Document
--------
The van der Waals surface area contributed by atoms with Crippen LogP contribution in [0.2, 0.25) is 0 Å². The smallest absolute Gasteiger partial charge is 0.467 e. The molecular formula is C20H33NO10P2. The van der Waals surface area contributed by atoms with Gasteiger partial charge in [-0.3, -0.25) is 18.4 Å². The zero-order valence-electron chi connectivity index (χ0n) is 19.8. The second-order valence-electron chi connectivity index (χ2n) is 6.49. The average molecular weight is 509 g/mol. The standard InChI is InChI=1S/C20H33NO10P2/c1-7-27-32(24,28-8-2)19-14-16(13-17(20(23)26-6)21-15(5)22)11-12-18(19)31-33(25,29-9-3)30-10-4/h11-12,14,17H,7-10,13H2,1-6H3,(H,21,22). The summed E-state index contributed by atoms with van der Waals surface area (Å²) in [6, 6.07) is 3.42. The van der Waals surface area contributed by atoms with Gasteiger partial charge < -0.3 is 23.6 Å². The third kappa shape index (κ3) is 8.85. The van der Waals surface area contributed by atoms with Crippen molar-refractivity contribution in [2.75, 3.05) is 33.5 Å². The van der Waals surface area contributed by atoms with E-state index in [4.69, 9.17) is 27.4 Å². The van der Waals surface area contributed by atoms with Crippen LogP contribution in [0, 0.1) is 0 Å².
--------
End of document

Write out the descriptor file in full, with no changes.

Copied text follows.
The van der Waals surface area contributed by atoms with Crippen LogP contribution in [0.2, 0.25) is 0 Å². The smallest absolute Gasteiger partial charge is 0.467 e. The molecular formula is C20H33NO10P2. The van der Waals surface area contributed by atoms with Gasteiger partial charge in [-0.3, -0.25) is 18.4 Å². The zero-order valence-electron chi connectivity index (χ0n) is 19.8. The second-order valence-electron chi connectivity index (χ2n) is 6.49. The average molecular weight is 509 g/mol. The standard InChI is InChI=1S/C20H33NO10P2/c1-7-27-32(24,28-8-2)19-14-16(13-17(20(23)26-6)21-15(5)22)11-12-18(19)31-33(25,29-9-3)30-10-4/h11-12,14,17H,7-10,13H2,1-6H3,(H,21,22). The summed E-state index contributed by atoms with van der Waals surface area (Å²) in [6, 6.07) is 3.42. The van der Waals surface area contributed by atoms with Gasteiger partial charge < -0.3 is 23.6 Å². The third kappa shape index (κ3) is 8.85. The van der Waals surface area contributed by atoms with Crippen molar-refractivity contribution in [2.75, 3.05) is 33.5 Å². The van der Waals surface area contributed by atoms with E-state index in [4.69, 9.17) is 27.4 Å². The van der Waals surface area contributed by atoms with Crippen LogP contribution in [0, 0.1) is 0 Å².